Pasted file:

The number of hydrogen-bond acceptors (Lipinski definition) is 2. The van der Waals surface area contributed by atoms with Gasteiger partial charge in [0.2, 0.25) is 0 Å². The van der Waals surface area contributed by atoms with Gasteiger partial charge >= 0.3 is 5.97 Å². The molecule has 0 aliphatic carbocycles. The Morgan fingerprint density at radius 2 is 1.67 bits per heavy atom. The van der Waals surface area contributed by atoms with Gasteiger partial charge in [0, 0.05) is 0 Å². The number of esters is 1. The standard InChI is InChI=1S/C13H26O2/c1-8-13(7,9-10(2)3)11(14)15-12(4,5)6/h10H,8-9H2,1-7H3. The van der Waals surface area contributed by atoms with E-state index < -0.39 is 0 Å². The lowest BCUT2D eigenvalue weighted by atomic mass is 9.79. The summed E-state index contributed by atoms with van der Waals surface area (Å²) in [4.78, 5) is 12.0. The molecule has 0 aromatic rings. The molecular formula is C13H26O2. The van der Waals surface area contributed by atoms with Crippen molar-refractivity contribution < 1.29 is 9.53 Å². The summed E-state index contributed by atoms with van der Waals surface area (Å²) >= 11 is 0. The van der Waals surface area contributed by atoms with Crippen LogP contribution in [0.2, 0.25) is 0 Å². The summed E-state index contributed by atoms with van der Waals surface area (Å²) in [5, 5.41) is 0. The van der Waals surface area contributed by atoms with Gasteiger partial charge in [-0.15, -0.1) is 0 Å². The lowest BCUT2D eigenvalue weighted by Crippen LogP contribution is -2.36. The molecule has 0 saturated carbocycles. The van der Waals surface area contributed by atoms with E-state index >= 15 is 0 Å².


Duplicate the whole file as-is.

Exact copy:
The number of hydrogen-bond acceptors (Lipinski definition) is 2. The van der Waals surface area contributed by atoms with Gasteiger partial charge in [0.2, 0.25) is 0 Å². The van der Waals surface area contributed by atoms with Gasteiger partial charge >= 0.3 is 5.97 Å². The molecule has 0 aliphatic carbocycles. The Morgan fingerprint density at radius 2 is 1.67 bits per heavy atom. The van der Waals surface area contributed by atoms with Gasteiger partial charge in [0, 0.05) is 0 Å². The number of esters is 1. The standard InChI is InChI=1S/C13H26O2/c1-8-13(7,9-10(2)3)11(14)15-12(4,5)6/h10H,8-9H2,1-7H3. The van der Waals surface area contributed by atoms with E-state index < -0.39 is 0 Å². The lowest BCUT2D eigenvalue weighted by atomic mass is 9.79. The summed E-state index contributed by atoms with van der Waals surface area (Å²) in [4.78, 5) is 12.0. The molecule has 0 aromatic rings. The molecular formula is C13H26O2. The van der Waals surface area contributed by atoms with Crippen molar-refractivity contribution < 1.29 is 9.53 Å². The summed E-state index contributed by atoms with van der Waals surface area (Å²) >= 11 is 0. The van der Waals surface area contributed by atoms with Crippen LogP contribution in [0.2, 0.25) is 0 Å². The summed E-state index contributed by atoms with van der Waals surface area (Å²) in [5, 5.41) is 0. The van der Waals surface area contributed by atoms with Gasteiger partial charge in [-0.15, -0.1) is 0 Å². The lowest BCUT2D eigenvalue weighted by Crippen LogP contribution is -2.36. The molecule has 0 saturated carbocycles. The van der Waals surface area contributed by atoms with E-state index >= 15 is 0 Å².